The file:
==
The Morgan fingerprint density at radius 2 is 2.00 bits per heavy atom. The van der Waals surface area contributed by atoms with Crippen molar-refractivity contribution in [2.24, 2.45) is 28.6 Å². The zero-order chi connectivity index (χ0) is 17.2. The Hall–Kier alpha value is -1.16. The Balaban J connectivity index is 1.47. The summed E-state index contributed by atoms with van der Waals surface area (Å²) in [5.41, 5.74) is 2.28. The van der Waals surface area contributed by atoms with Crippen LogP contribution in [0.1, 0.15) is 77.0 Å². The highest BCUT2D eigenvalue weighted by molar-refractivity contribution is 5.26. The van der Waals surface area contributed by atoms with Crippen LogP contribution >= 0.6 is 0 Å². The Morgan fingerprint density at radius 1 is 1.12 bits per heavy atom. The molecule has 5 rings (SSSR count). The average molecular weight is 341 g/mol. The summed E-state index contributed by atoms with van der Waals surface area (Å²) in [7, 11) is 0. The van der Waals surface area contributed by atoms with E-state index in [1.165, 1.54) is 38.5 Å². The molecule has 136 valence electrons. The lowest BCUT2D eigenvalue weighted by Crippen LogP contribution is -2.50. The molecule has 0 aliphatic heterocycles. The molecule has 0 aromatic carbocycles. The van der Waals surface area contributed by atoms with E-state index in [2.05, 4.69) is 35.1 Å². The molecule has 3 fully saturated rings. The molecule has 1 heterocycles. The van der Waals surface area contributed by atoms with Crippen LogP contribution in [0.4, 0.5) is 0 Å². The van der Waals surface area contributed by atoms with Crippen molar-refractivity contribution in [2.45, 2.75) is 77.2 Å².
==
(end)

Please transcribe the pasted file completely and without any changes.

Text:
The Morgan fingerprint density at radius 2 is 2.00 bits per heavy atom. The van der Waals surface area contributed by atoms with Crippen molar-refractivity contribution in [2.24, 2.45) is 28.6 Å². The zero-order chi connectivity index (χ0) is 17.2. The Hall–Kier alpha value is -1.16. The Balaban J connectivity index is 1.47. The summed E-state index contributed by atoms with van der Waals surface area (Å²) in [5.41, 5.74) is 2.28. The van der Waals surface area contributed by atoms with Crippen LogP contribution in [0.1, 0.15) is 77.0 Å². The highest BCUT2D eigenvalue weighted by molar-refractivity contribution is 5.26. The van der Waals surface area contributed by atoms with Crippen LogP contribution >= 0.6 is 0 Å². The Morgan fingerprint density at radius 1 is 1.12 bits per heavy atom. The molecule has 5 rings (SSSR count). The average molecular weight is 341 g/mol. The summed E-state index contributed by atoms with van der Waals surface area (Å²) in [7, 11) is 0. The van der Waals surface area contributed by atoms with E-state index in [1.165, 1.54) is 38.5 Å². The molecule has 136 valence electrons. The lowest BCUT2D eigenvalue weighted by Crippen LogP contribution is -2.50. The molecule has 0 aliphatic heterocycles. The molecule has 0 aromatic carbocycles. The van der Waals surface area contributed by atoms with E-state index in [2.05, 4.69) is 35.1 Å². The molecule has 3 fully saturated rings. The molecule has 1 heterocycles. The van der Waals surface area contributed by atoms with Crippen LogP contribution in [0.4, 0.5) is 0 Å². The van der Waals surface area contributed by atoms with Crippen molar-refractivity contribution in [2.45, 2.75) is 77.2 Å².